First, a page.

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Full Version: To The Expats: How Much Do You Follow Your Home Country's News/Culture?
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2Wycked: I don't follow this subforum all that much, so if this topic is a dupe, I apologize.

[Image: workabroad1.jpg]

It's a simple question really: For those of you who have moved abroad, how much do you follow your home nation's news and culture?

Is it difficult or taxing to do so? Do you find your interest in issues in your home country wane as you live longer abroad or in one, foreign location? Do mainstream issues in your home country seem tawdry and insignificant from an outside perspective?

Any perspectives you would like to share?
Not much, but I don't follow the news when I'm back home either. I stopped following sports completely.

I get most of my news from the RVF, any important things that happen in my hometown I see on Facebook.

I do check my towns newspaper online every so often though. Mostly to see if there are any new murders, and check the bookings to see how many people I know have been getting arrested. Guy whose brother pulled a baseball bat on me when I was 17 got stabbed at the bar on NYE. I chuckled.
I follow America's international politics, but seldom do I check in on America's domestic politics. If I'm back visiting family then I'll become aware of local news, but stop following it as soon as I leave.

American issues don't seem tawdry per se, but I generally only care about American foreign policy just because it interests me personally even if it's not affecting me directly. If I see that Obama is putting American troops on the ground to fight ISIS, or that Obama wants to lift the embargo on Cuba, then that'll catch my eye. Gay rights, however, or the Ferguson riots, don't compel me. I can see how they can be relevant to people living in the US, because a lot of conclusions about where American society is headed can be drawn from these issues of domestic politics, but I don't feel the need to stay up to date with them.
I rarely do, but when I make it a habit, I feel a lot more connected to the world. In Southeast Asia especially, it's easy to kind of lose yourself in the background and fall into a simple life where you exist in this bubble and the rest of the world is...well, you don't really care.

An example of this is that when I lived back in the U.S., I'd go crazy if I wasn't always on my way out of town for some trip or party or event or adventure. I'd start getting melancholy and depressed staying in one place.

Here I can stay months if not years in one place and rarely, if ever, leave the city. It really sucks you in, and you start losing track of time too.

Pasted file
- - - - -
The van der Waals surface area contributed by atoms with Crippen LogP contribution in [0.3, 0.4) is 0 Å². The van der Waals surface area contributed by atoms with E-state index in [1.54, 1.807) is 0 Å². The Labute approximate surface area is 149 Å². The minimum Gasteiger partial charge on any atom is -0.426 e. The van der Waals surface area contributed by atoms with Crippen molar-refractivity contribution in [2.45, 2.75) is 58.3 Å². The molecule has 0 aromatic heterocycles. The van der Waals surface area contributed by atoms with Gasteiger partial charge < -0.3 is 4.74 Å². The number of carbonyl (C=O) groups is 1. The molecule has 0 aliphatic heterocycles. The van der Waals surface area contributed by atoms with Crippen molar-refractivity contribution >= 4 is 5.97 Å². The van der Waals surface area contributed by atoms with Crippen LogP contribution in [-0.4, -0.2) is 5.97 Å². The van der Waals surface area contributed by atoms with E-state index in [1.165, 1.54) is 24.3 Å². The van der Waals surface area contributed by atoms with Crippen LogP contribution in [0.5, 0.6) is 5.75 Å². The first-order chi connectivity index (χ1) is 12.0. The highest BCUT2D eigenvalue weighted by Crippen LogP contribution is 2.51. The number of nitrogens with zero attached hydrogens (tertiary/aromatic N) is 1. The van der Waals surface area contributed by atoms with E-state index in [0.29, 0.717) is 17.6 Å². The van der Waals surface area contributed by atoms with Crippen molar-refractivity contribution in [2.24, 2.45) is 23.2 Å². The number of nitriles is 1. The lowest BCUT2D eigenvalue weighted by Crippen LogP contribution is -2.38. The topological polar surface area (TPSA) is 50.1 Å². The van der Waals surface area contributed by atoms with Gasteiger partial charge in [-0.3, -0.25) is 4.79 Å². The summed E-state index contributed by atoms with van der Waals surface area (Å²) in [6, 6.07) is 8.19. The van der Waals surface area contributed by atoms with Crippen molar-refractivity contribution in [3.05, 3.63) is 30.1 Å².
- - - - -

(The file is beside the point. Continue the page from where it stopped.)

The seductive quality of the simple life is good in some ways and bad in others. In any case, the news and whatnot doesn't feel as stressful from your little fantasy world and it's nice to know what the real world is up to sometimes. Keeps you a bit more grounded and in touch with what your friends and family care about.
Generally I will hear about significant news events only, normally through social media. Social media and forums like this are great for filtering news. I don't actively follow news/culture from the country I previously lived in. It's just one among many.
I follow the news daily. It is so easy to just jump on and catch up. Not really much effort to stay on top of things.

I am 100% with RioNomad on no longer following sports. I used to be all about college football and basketball but now couldn't hardly tell you anything about it or even care.

Something I have realized is that American news is almost now world news. You talk with anyone who is not American and they can tell you 10x the amount of things about what is happening in the US compared to what is happening in their country. When chatting with a guy from Finland, Denmark, New Zealand, etc... I can have an in depth discussion about what is happening in the US, but I just have no idea what is going on in their country. Kind of crazy how much the US dominates the world news and media.
I'm not following news anywhere, basiclly from the same reasons the OP in this thread:

Great PDF file on the subject:

Anything important I will get to know about anyway.
I follow international news with some regularity, and while I don't particularly focus on US news I do feel slightly more invested in it. That's partially because posts on social media show me what people back home are thinking and talking about. My perspective has changed since going abroad but it's hard to quantify. I will say that certain grievances do seem far more trivial and the gullibility of the public is a lot more obvious (people's opinions on something suddenly shift in concert). Also, when you discuss things in the states people usually expect you to take one of two sides in any I feel zero obligation to even entertain taking a side, so it feels more natural approaching things independently.

Culturally I'm almost completely out of the loop...which is quite nice, actually. Once in awhile I'll find a popular or semi-popular musician from the US whose music I like, and I probably see an American movie once every few months, but that's it for mass media. I keep an interest in sports, but it's become a passing interest.
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